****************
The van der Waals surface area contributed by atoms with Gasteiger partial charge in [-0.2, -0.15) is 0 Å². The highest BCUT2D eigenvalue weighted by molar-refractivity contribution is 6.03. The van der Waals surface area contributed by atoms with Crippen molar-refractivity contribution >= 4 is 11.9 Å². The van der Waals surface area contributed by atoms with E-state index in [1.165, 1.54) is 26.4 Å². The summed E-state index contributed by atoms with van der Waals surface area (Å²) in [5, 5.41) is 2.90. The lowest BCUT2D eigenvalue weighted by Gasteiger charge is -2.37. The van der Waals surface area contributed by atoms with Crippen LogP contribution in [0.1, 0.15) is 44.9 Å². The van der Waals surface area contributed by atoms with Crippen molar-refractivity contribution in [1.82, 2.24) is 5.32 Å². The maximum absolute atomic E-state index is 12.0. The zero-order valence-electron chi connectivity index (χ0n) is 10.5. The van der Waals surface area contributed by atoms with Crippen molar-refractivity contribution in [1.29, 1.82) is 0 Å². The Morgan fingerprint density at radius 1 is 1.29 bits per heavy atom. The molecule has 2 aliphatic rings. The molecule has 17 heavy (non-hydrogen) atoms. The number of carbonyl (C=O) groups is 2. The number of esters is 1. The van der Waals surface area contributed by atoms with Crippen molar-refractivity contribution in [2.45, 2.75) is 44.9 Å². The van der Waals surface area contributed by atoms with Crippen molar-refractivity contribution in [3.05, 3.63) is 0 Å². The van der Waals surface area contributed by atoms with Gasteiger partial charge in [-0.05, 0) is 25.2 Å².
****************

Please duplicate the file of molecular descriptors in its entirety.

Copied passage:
The van der Waals surface area contributed by atoms with Gasteiger partial charge in [-0.2, -0.15) is 0 Å². The highest BCUT2D eigenvalue weighted by molar-refractivity contribution is 6.03. The van der Waals surface area contributed by atoms with Crippen molar-refractivity contribution >= 4 is 11.9 Å². The van der Waals surface area contributed by atoms with E-state index in [1.165, 1.54) is 26.4 Å². The summed E-state index contributed by atoms with van der Waals surface area (Å²) in [5, 5.41) is 2.90. The lowest BCUT2D eigenvalue weighted by Gasteiger charge is -2.37. The van der Waals surface area contributed by atoms with Crippen LogP contribution in [0.1, 0.15) is 44.9 Å². The van der Waals surface area contributed by atoms with Crippen molar-refractivity contribution in [1.82, 2.24) is 5.32 Å². The maximum absolute atomic E-state index is 12.0. The zero-order valence-electron chi connectivity index (χ0n) is 10.5. The van der Waals surface area contributed by atoms with Crippen molar-refractivity contribution in [1.29, 1.82) is 0 Å². The Morgan fingerprint density at radius 1 is 1.29 bits per heavy atom. The molecule has 2 aliphatic rings. The molecule has 17 heavy (non-hydrogen) atoms. The number of carbonyl (C=O) groups is 2. The number of esters is 1. The van der Waals surface area contributed by atoms with Crippen molar-refractivity contribution in [2.45, 2.75) is 44.9 Å². The van der Waals surface area contributed by atoms with Crippen molar-refractivity contribution in [3.05, 3.63) is 0 Å². The van der Waals surface area contributed by atoms with Gasteiger partial charge in [-0.05, 0) is 25.2 Å².